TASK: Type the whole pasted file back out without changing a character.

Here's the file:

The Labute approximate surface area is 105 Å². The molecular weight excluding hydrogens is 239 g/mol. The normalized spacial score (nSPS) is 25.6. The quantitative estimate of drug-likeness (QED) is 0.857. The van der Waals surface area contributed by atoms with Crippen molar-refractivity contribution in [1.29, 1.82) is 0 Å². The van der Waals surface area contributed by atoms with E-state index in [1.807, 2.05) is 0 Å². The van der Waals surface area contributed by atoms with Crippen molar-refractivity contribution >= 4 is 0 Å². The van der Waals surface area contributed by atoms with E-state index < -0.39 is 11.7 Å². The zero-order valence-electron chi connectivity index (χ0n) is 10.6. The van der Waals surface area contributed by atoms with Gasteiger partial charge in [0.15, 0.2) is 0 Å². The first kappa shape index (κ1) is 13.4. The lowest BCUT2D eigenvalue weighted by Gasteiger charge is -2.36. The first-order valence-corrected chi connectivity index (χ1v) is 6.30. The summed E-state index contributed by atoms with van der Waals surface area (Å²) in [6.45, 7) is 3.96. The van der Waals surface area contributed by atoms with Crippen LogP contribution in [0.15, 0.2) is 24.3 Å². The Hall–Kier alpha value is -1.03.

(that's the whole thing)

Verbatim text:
The Labute approximate surface area is 105 Å². The molecular weight excluding hydrogens is 239 g/mol. The normalized spacial score (nSPS) is 25.6. The quantitative estimate of drug-likeness (QED) is 0.857. The van der Waals surface area contributed by atoms with Crippen molar-refractivity contribution in [1.29, 1.82) is 0 Å². The van der Waals surface area contributed by atoms with E-state index in [1.807, 2.05) is 0 Å². The van der Waals surface area contributed by atoms with Crippen molar-refractivity contribution >= 4 is 0 Å². The van der Waals surface area contributed by atoms with E-state index < -0.39 is 11.7 Å². The zero-order valence-electron chi connectivity index (χ0n) is 10.6. The van der Waals surface area contributed by atoms with Gasteiger partial charge in [0.15, 0.2) is 0 Å². The first kappa shape index (κ1) is 13.4. The lowest BCUT2D eigenvalue weighted by Gasteiger charge is -2.36. The first-order valence-corrected chi connectivity index (χ1v) is 6.30. The summed E-state index contributed by atoms with van der Waals surface area (Å²) in [6.45, 7) is 3.96. The van der Waals surface area contributed by atoms with Crippen LogP contribution in [0.15, 0.2) is 24.3 Å². The Hall–Kier alpha value is -1.03.